A pool in the West Bank. .
(photo credit: YAAKOV KATZ)
Is there an Olympic-sized pool in the West Bank? That is the question Adam Rasgon, The Jerusalem Post’s Palestinian affairs reporter, and I set out to answer on Wednesday.
We were motivated by the online controversy sparked by a Reuters article, a Tablet magazine critique and a Post follow-up. The Reuters article in June, alongside a more recent CBC article, reported that Palestinian swimmer Mary al-Atrash’s preparations for the Rio Olympics had been hampered by the lack of an Olympic-sized pool in the West Bank.
Both articles went on to report that Atrash could not train in nearby Jerusalem, as Reuters
wrote, “due to the long-standing conflict with Israel,” a claim that has already been refuted by the IDF
, which said it would have approved a permit for the Palestinian swimmer. The problem was that she never asked for one.
One question remained, though. Is there an Olympic-size pool in the West Bank? In response to the various articles, Tablet’s Liel Leibovitz wrote a piece claiming that there were actually a couple of Olympic pools in the West Bank. The Post’s Internet staff then did a story on the controversy, citing Reuters and crediting Tablet.
Leibovitz called the Murad Resort near the West Bank town of Beit Sahur. “They assured me that their pool, too, was properly Olympically endowed. Water, water everywhere, then, and not a drop for swimming,” Leibovitz wrote.
The story didn’t end there. Media watchdogs launched a full onslaught on Reuters, claiming that the news agency had once again been fooled by the Palestinians’ campaign to delegitimize Israel.
So, on Wednesday, we decided to do what the critics didn’t. We went to a number of pools throughout the West Bank – in Beit Sahur near Bethlehem and just north of Ramallah, in the town of Bir Zeit.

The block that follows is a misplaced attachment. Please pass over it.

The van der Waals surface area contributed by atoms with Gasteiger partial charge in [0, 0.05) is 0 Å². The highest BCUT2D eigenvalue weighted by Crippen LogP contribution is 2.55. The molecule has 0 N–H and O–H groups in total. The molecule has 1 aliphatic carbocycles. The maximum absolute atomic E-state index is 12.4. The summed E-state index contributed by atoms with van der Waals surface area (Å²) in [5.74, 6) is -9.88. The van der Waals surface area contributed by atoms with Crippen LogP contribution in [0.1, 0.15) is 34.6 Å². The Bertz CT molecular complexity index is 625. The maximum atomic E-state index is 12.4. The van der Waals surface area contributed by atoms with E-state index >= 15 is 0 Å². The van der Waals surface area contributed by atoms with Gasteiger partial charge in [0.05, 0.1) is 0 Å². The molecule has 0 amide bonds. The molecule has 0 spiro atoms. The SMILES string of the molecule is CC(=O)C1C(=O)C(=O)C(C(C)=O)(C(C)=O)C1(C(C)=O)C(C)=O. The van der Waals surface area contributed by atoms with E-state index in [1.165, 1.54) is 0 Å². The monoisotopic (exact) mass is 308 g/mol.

All claimed to be the “largest in the West Bank.” All claimed to be used regularly by the Palestinian swimming federation for competitions. And all claimed to be of Olympic size. The pool at the Murad Resort, for example, is 25 meters in length, 12.5 m. in width and ranges between 1 m. and 3.5 m. in depth. It also costs NIS 40 to use.
The pool at the Beit Sahur YMCA is also 25 m. in length, 1 to 2.2 m. in depth and 12.5 m. in width. This is the pool where Atrash did most of her training. Then there is the Ain al-Hamam pool in Bir Zeit, which the Palestinian Olympic Committee told us is the biggest in the area. This pool is also 25 m. in length, with a depth ranging from 80 cm. to 2.2 m. It costs NIS 25 to enter.
But while these pools claim to be Olympic sized, are they? That is where it gets complicated. Reuters was right in its report that there are no 50-m. pools in the West Bank. The Palestinian Olympics Committee told us that it is planning on breaking ground for one in the near future and has already decided to name it for Sepp Blatter, the former head of FIFA and a friend of Jibril Rajoub, the Fatah official in charge of the Palestinian Olympics Committee.
But there are clearly several 25-m. pools in the West Bank. They are what are known as half-Olympic-sized pools. And while many professionals train in 25-m. pools around the world – even in the United States – they are not used in the Olympics or world championships. In addition, length is only one of the criteria by which to determine whether a pool is Olympic standard. There is the width, the depth, the amount of water, the width of the lanes, the number of lanes, the use of touch panels on the walls and even the water temperature.
So, can we put “Pool-Gate” to rest? I think so. But here is one point that everyone needs to remember and that unfortunately has been overlooked. Whether there is an Olympic-sized pool in the West Bank or not, in this case it has nothing to do with Israel or the so-called occupation. The Palestinians control large parts of the West Bank and can just build one.
So why haven’t they? Maybe to get stories written like the ones above.